The price of humiliation: El Al Airlines will pay NIS 30,000 (about $8,000) in damages to two brothers from the Galilee who claimed the company humiliated them while they were waiting to board a flight to Israel.
The two said that after going through an unusually long security check, a female security office was instructed to follow them while they were waiting to board the flight. When one of the brothers lost his temper and confronted the guard, a supervisor approached him and demanded that the brother apologizes to the guard – or else he will not be allowed to board the plane.
El Al claimed one of the brothers threatened to hit the security guard, but the claim was dismissed in court. A Haifa Magistrates' Court justice ruled that the airline's measures were not in line with what is allowed by law and called them "abusive and unnecessary."
In the beginning of February, a group of insurance agencies from Menora insurance company traveled to the United States. Two of the group members, brothers Abd al-Wahab shalabi and Abd al-Aziz Shalabi from the village of Iksal arrived at the New York airport four hours prior to the scheduled Israir flight to Israel.
During the security check, which was conducted by El Al personnel, the two were asked to leave their luggage and carry-on bags at the security counter and come back to retrieve them in two hours. When they returned to pick up their bags, they were asked to come back again in half an hour.
After 30 minutes the brothers returned the second time, and were told that a female security officer will escort them until boarding. After the flight was delayed, an argument errupted between Abd al-Wahab and the security guard.
According to the lawsuit, after Wahab spoke on the phone and went to the restroom, the security guard "scolded" him for "roaming freely and not letting her keep an eye on him." At this point, Wahab told her that "as long as she is not arresting him for any offence, she can 'get lost'."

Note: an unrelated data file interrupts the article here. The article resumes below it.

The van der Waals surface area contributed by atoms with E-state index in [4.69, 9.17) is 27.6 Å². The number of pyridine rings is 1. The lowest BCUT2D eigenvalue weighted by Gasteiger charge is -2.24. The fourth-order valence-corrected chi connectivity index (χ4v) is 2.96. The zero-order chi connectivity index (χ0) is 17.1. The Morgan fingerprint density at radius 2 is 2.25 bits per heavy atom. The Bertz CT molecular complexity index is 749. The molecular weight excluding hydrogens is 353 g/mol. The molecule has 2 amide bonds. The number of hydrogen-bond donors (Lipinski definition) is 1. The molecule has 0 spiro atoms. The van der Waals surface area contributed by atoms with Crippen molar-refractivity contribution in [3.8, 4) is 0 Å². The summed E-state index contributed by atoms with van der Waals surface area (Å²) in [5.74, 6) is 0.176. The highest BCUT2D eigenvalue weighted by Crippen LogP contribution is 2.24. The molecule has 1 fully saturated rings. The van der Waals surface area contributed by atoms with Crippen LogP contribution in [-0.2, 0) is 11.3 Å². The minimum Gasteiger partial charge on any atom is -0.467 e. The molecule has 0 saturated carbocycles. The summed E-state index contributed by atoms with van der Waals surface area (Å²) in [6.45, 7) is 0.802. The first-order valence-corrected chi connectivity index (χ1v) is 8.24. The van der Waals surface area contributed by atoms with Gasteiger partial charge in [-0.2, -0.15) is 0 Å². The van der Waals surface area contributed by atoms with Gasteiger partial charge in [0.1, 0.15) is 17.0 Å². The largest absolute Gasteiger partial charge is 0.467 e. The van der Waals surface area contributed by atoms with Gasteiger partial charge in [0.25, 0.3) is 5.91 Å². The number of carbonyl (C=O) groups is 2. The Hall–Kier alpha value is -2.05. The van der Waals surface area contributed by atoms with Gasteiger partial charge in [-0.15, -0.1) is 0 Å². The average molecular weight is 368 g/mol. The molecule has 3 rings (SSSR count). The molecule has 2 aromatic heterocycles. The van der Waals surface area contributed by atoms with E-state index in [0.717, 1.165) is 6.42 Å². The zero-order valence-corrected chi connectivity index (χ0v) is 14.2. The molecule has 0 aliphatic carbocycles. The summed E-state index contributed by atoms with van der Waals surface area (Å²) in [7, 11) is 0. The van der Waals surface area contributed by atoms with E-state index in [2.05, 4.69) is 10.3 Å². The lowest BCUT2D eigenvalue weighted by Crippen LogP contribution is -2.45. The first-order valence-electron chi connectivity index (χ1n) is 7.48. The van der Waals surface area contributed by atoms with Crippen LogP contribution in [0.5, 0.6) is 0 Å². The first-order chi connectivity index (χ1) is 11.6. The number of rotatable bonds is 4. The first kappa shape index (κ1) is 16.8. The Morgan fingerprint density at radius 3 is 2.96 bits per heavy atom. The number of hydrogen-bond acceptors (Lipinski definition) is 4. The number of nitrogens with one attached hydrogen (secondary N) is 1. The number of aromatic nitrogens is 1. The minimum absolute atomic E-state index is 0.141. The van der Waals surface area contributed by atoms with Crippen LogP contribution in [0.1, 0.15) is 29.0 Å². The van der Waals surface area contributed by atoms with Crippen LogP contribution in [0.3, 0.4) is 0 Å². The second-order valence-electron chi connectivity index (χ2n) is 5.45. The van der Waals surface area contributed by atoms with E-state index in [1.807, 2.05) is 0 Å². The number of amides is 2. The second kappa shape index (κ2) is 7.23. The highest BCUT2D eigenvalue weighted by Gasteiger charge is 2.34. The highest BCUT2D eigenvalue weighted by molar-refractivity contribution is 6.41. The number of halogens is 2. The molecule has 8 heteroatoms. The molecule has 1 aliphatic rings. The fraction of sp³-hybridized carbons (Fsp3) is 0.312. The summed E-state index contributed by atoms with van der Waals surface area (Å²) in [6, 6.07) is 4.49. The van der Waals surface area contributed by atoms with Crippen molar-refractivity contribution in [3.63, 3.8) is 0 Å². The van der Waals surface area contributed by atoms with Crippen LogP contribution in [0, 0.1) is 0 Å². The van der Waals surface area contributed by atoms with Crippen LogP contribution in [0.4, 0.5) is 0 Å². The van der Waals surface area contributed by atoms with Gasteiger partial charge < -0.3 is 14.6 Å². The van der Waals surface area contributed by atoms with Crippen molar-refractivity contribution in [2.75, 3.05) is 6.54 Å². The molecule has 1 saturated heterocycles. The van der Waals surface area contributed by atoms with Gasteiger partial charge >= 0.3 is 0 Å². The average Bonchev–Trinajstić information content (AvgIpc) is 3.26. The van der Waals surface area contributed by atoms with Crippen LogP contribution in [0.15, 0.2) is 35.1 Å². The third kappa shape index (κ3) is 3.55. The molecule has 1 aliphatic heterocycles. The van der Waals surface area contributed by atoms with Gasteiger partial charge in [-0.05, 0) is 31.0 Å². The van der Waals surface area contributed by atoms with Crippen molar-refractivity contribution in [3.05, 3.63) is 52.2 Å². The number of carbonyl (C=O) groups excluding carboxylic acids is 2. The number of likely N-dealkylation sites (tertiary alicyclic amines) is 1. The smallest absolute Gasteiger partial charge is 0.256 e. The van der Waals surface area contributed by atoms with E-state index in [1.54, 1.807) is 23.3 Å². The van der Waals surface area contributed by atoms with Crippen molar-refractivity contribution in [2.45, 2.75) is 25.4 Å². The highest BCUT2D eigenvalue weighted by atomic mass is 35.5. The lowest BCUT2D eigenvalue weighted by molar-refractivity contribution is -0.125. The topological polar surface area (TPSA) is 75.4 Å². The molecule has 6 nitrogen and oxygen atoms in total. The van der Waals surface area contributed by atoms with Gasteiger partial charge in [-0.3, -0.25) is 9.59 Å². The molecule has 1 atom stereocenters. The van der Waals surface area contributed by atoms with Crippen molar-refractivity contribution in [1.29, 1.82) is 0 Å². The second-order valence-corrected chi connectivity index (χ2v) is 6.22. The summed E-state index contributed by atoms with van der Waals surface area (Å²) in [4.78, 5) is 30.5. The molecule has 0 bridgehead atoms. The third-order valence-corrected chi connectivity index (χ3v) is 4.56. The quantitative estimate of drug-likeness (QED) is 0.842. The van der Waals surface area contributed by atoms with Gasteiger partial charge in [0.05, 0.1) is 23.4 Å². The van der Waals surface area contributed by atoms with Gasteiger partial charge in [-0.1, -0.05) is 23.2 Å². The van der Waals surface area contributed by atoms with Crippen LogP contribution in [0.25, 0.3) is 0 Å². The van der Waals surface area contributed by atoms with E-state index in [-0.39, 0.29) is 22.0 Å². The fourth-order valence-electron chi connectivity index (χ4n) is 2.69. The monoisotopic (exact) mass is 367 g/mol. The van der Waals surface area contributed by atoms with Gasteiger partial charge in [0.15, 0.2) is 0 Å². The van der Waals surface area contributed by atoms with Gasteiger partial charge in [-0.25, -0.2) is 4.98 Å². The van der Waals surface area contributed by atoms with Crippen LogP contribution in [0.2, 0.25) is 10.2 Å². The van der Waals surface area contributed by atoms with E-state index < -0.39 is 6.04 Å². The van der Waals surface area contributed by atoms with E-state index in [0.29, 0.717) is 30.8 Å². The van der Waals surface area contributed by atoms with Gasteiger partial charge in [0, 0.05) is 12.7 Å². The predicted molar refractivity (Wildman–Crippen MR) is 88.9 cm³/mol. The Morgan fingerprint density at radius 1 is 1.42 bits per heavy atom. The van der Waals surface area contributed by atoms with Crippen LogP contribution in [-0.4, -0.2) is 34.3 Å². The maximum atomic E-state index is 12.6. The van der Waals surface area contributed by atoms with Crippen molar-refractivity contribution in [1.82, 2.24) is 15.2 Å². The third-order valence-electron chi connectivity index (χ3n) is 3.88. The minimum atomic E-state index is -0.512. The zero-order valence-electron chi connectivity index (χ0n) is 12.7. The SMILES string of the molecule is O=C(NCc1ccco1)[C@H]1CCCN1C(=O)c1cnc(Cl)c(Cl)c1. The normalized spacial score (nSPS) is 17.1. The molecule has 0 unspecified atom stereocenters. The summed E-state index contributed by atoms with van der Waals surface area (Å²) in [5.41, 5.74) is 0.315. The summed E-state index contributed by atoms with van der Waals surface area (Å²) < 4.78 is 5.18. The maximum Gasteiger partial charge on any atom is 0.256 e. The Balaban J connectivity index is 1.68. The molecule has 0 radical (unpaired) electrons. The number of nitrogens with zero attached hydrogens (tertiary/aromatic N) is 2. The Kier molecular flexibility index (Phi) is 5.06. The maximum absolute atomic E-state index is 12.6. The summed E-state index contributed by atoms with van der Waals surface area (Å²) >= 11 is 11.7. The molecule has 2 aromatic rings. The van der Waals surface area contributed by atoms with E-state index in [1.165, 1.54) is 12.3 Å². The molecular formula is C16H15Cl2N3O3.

'Security constraints'The lawsuit stated that at this stage the security officer's supervisor approached Abd al-Wahab and demanded that he apologizes to the security guard, or else he will not be allowed to board the flight. Wahab, who broke down sobbing due to the series of humiliations, eventually apologized and was allowed on the plane.
El Al's statement of defense said that the company's actions were in line with security constraints. The company claimed that the security guard was told to escort the passengers in order to spare them from having to go through an additional security check at the boarding gate.
The defense also stated that the supervisor demanded an apology after the plaintiff threatened to hit the security guard. The supervisor later denied telling the plaintiff he couldn't board the flight if he didn't apologize.
Justice Amir Toubi ruled that El Al's conduct exceeded its authority and what was allowed by law. "There is no argument about the need for strict security measures, especially due to the increasing terror threats in recent years. However, the law has certain boundaries pertaining to security, which do not include surveillance, escort or restriction of the passenger's freedom of movement in any way, without a substantial suspicion," he said.
"There is no justification for infringement of civil rights under the mantle of the sacred security cow," Toubi added.
Addressing the supervisor's demand for an apology, the judge said it was the product of "arrogance and obtuseness." He then instructed the airline to pay Abad al Wahab NIS 20,000 ($5,400) and Abd al-Aziz NIS 10,000 ($2,700) in damages, in addition to NIS 6,000 ($1,620) in expenses and fees.
El Al Airlines said in response that "Israeli aviation security is solely the responsibility of the State of Israel. El Al was asked by the State to conduct security checks abroad on behalf of Arkia and Israir airlines, and is acting under the security guidelines set by official elements of the State.
"El Al is not interested in providing security services, in general or for other airlines, and has requested the State to be relieved of providing this service."